The Mercy Mission

Capt Thomas Stevenson Calhoon achieved fame for a mercy mission in the winter of 1884.  The story begins with a summons to Capt Thomas Calhoon to get back to his boat, the str Katie Stockdale, which he had tied up in Cincinnati when the Ohio River stage was 16 feet.  At the time of the summons, the river was 40 feet and rising.  There was no general alarm because the Flood of 1883 had topped at 66 feet 4 inches in Cincinnati.  They joked that the flood would never match last year’s level.  When Capt Calhoon stepped aboard the Katie, the river was at 46 feet.  No doubt a major flood was coming. [1] 

 

Preferring to be stranded at home, Capt Calhoon decided to run the 470 miles to Pittsburgh breasting the flood.  Marks showed 57 feet and rising in Cincinnati.  Although the river was full of floating ice and not another steamer was stirring, Capt Calhoon’s greatest concern was whether the Katie could get under the railroad bridge at Pt Pleasant, WV. 

 

The Virginia passing under the Wabash Bridge note the stacks (From the Public Library of Cincinnati and Hamilton County.

The Virginia passing under the Wabash Bridge note the stacks (From the Public Library of Cincinnati and Hamilton County.

Even with stacks lowered, the Pt Pleasant bridge when sighted was going to take the top of the pilot house.  Capt Calhoon ordered the boat’s carpenter to take off the top of the pilot house.  When the roof was dismantled, the pilots, Billy Abrams and Halloway, aimed the str Katie Stockdale at the center of the span.  Afterwards it was told, that the pilot’s wheel raked cobwebs from the bridge’s underspan.  During the run, the pilots had counted 120 houses bobbing by.  [2]

 

When the str Katie Stockdale blew her landing whistle at the Point Bridge in Pittsburgh, the flood crest had passed.  The crest on 14 Feb in Cincinnati was 71 feet 12 inches. [3] The Ohio River valley from Wheeling to Cairo was a major disaster. 

 

After the fairly risky trip up the Ohio, Capt Calhoon was summoned to the Pittsburgh Cincinnati Packet Line wharfboat for a conference.  His partner  Capt Jackman Taylor Stockdale introduced him to Col Samuel T Cushing of the US Army.  Congress had appropriated $300,000 for Ohio River relief of which $60,000 had been allocated to Col Cushing for the relief of the flood sufferers between Pittsburgh and Ironton, OH (near Huntington, WV).  The str Katie Stockdale was under orders of the US Army; the boat would be quickly loaded; and Capt Calhoon would be in command of the boat to distribute the supplies.  The Katie took aboard some 300 tons of supplies. [4]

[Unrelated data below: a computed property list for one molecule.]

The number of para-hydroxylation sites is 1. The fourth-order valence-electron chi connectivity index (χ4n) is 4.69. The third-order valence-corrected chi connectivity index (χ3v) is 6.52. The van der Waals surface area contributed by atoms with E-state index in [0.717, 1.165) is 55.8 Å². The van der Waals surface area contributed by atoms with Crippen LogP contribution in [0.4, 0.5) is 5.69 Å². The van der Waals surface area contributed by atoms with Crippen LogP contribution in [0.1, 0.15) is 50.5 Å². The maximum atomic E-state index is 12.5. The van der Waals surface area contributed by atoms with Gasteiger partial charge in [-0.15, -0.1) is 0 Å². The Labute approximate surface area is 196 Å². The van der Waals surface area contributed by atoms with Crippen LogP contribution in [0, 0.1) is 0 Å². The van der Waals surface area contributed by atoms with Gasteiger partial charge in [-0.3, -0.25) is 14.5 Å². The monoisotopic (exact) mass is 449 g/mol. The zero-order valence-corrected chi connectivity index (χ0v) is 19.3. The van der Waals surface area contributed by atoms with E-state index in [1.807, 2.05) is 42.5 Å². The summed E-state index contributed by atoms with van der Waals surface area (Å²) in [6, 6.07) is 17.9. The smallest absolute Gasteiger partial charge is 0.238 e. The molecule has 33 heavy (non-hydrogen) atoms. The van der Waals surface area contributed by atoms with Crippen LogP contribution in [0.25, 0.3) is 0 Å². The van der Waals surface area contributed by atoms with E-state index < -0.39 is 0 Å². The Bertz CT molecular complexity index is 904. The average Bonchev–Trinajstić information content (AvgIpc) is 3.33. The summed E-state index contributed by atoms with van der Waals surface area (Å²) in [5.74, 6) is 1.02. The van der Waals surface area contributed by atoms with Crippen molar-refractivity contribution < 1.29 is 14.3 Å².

The devastation prompted other assistance.  Non government relief groups in Pittsburgh loaded another steamer and a tug and barges with supplies and started south.

 

The city government of Cincinnati turned off the gas and water delivery.  The flood had invaded a large portion of the city.  Most cisterns were flooded so residents lived in darkness and without safe drinking water.  The unrelenting river carried off houses and outhouses filling the area with filth and excrement.  At least two thousand homes were lost and fifteen thousand people were left homeless.  When the water receded, homes and streets were left with up to three feet of mud and filth.   

 

In Louisville on 14 Feb the river was rising one inch per hour before it crested at forty-eight (48) feet.  The food stage at Louisville begins at twenty-four (24) feet.  The river exceeded the danger point from 4-25 Feb.  [5]

 

At the trip’s conclusion, decks bare, the str Katie Stockdale steamed into Pittsburgh on George Washington’s birthday.  Mission accomplished.  The relief effort of the str Katie Stockdale was the first instance of federal purchase and distribution of relief supplies along the inland rivers. [6]

 

The flood of 1884 left a record which would stand until 1937.  After the 1937 flood, a flood wall was erected in Cincinnati by the Army Corp of Engineers.  Whole streets disappeared.  Replaced by a towering mound covered with grass, gone too was the view of the beautiful Ohio River.

 

 

References.

 


[1]  Capt Frederick Way, Jr., Adventures in the 1884 Flood, (S&D Reflector (Mar 1973), p 37-41).
[2] Ibid.
[3] Ibid.
[4] Ibid.
[5]  David Sander and Glen Conner, Fact Sheet:  Ohio River Floods, The Kentucky Climate Center at Western Kentucky University.
[6] Capt Frederick Way, Jr., Adventures in the 1884 Flood, (S&D Reflector (Mar 1973), p 37-41).

Copyright © Francis W Nash
All Rights Reserved